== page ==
Childcare: a rewarding career with excellent prospects

There are many different roles associated with the childcare profession.

There are many different roles associated with the childcare profession. - Credit: Archant

The childcare sector is growing fast – and there's never been a better time to enter the profession. Get on course with Norfolk Adult Education

High quality care and education are crucial for all children and your involvement could help children develop into confident, well-rounded individuals. The demand for, and variety of job opportunities available is remarkably high.

There are many different roles associated with the childcare profession, ranging from managerial roles to hands-on assistant jobs.

Some of the most common positions found in childcare include working within nurseries and schools, within pre-schools and playgroups, private childminding and playwork.

Norfolk Adult Education currently runs a number of nationally recognised childcare qualifications from introductory courses that help commence a career within a childcare establishment to advanced levels for management and leadership:


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?Level 1 Childcare

?Level 2 Certificate Children and Young People (distance learning option also available)

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?Level 3 Diploma Early Years Educator (distance learning option also available)

?Level 3 Diploma for Early Years Practitioners

?Level 3 Diploma Playwork

?Level 3 Diploma Children and Young People

?Level 5 Diploma Children and Young People (Management)

Alternatively, you may prefer to work with school-aged children, as a teaching assistant.

Teaching assistants support teachers and help children with their educational and social development, both in and out of the classroom. A teaching assistant might also be called a classroom assistant or learning support assistant (LSA).

Duties vary depending on the school and the age of the children:

?Apprenticeships in Level 2 and Level 3 Supporting Teaching and Learning

?Level 2 Certificate in Supporting Teaching and Learning

?Level 3 Diploma in Supporting Teaching and Learning (distance learning option also available)

?Level 3 Specialist Unit Cover Supervision

?Level 3 Supporting Disabled Learners

Case study: Helena laws

Helena Laws, 44, from Winterton, is just finishing the final assignment of the Level 3 Supporting Teaching and

Learning qualification. She had been helping out at

Winterton Primary and Nursery School and a teacher suggested she study towards getting qualified.

'I started at Level 2 and then went on to Level 3,' she says.

'I've really enjoyed the courses. I hadn't studied in a long time, but I found could still absorb information.'

Helena was assessed through a combination of classroom observation and written assignments, and she received lots of support from her tutor.

Her advice to anyone considering the same course is simple.

'Go for it,' she says

Case study: Owen Spooner

Owen Spooner, 23, was volunteering at Dereham Neatherd High School before he decided to do the Level 2 Supporting

Teaching and Learning course through

Adult Education.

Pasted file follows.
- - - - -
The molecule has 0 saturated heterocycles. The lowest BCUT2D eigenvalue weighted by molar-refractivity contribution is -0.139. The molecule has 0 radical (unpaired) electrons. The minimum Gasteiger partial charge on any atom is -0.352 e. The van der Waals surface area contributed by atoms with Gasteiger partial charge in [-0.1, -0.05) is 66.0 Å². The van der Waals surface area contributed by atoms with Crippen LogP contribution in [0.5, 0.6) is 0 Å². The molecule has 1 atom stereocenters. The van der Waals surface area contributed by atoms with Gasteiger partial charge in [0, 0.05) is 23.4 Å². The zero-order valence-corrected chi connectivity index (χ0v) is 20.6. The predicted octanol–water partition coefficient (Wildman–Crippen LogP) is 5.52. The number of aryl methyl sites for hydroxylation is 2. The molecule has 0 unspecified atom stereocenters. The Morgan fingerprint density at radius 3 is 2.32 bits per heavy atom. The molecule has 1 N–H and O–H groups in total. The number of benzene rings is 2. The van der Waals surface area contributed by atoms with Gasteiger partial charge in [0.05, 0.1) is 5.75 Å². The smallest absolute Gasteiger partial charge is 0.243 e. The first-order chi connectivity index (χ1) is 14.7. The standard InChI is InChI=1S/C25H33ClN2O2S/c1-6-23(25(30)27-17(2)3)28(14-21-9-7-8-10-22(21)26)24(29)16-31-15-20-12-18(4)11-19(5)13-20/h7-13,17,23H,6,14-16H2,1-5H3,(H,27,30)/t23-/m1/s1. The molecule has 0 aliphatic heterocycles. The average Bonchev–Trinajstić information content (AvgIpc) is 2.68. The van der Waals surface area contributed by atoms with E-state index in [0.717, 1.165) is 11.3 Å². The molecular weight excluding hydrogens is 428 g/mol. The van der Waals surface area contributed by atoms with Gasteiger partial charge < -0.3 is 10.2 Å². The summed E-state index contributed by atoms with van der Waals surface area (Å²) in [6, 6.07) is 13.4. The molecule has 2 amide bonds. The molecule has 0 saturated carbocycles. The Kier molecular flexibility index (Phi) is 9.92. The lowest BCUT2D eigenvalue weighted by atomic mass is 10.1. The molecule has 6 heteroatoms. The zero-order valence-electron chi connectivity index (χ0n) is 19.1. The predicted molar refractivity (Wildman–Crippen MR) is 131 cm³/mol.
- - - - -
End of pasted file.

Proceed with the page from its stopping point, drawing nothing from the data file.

'I was mainly working with autistic children and I wanted to get a bit more understanding,' says Owen.

'I looked for courses online and found the one at Wensum Lodge and thought it would be brilliant.'

Owen qualified in July 2015 after completing the six-month course, run by

Norfolk County Council.

'The course was really interesting and helped me a lot,' he says.

'We looked at behaviours in depth which has made me a lot more confident in dealing with different situations.'

As part of the course, students are observed in the classroom by their mentors

and are then given feedback.

'My mentor was an expert in autism, so getting her feedback was really helpful,' says Owen.

'She'd tell me what I was doing well and what I needed to work on.'

He adds: 'She also made the course really fun too.'

As soon as Owen qualified, the Dereham Neatherd offered him a contract which he starts in

September.

'I'd definitely recommend the course – 100 per cent. I keep telling people about it and how much it helps,' says Owen.

Case study: Sophie Cockburn

Mum of two Sophie Cockburn, 39, was volunteering as a parent helper at Nightingale

First School in

Taverham before she qualified as a teaching assistant through Adult Education.

'I really enjoyed helping out as

a mum and thought this would be ideal as a job,' says Sophie.

She enrolled on the Level 2

Supporting Teaching and Learning course last year at Wensum Lodge and attended weekly classes from

September through to March 2015.

'There was a lot more to it than I realised,' she says.

'We talked about things like policies and how schools are run.'

Sophie explains how she benefited from learning in a group.

'Being able to talk to everyone really helped – we were all new so it was great to have feedback and be able to bounce ideas off each other.

If something's difficult, it's nice when you realise it's not just you who finds it hard,' she says.

'It also really helped talking about children's behaviour and how to deal with difficult situations with everyone.'

After finishing the course, Sophie was successful in her very first interview and started as a teaching assistant at Drayton Infant School in May.

'I got the job very quickly so the course has definitely paid off,' says

Sophie.

'I would definitely recommend doing it – just having that extra confidence and background knowledge is invaluable.'

To find out more about these courses please visit the website at www.norfolk.gov.uk/adulteducation or call us on

0344 800 8020.

In association with Norfolk County Council Adult Education Service.

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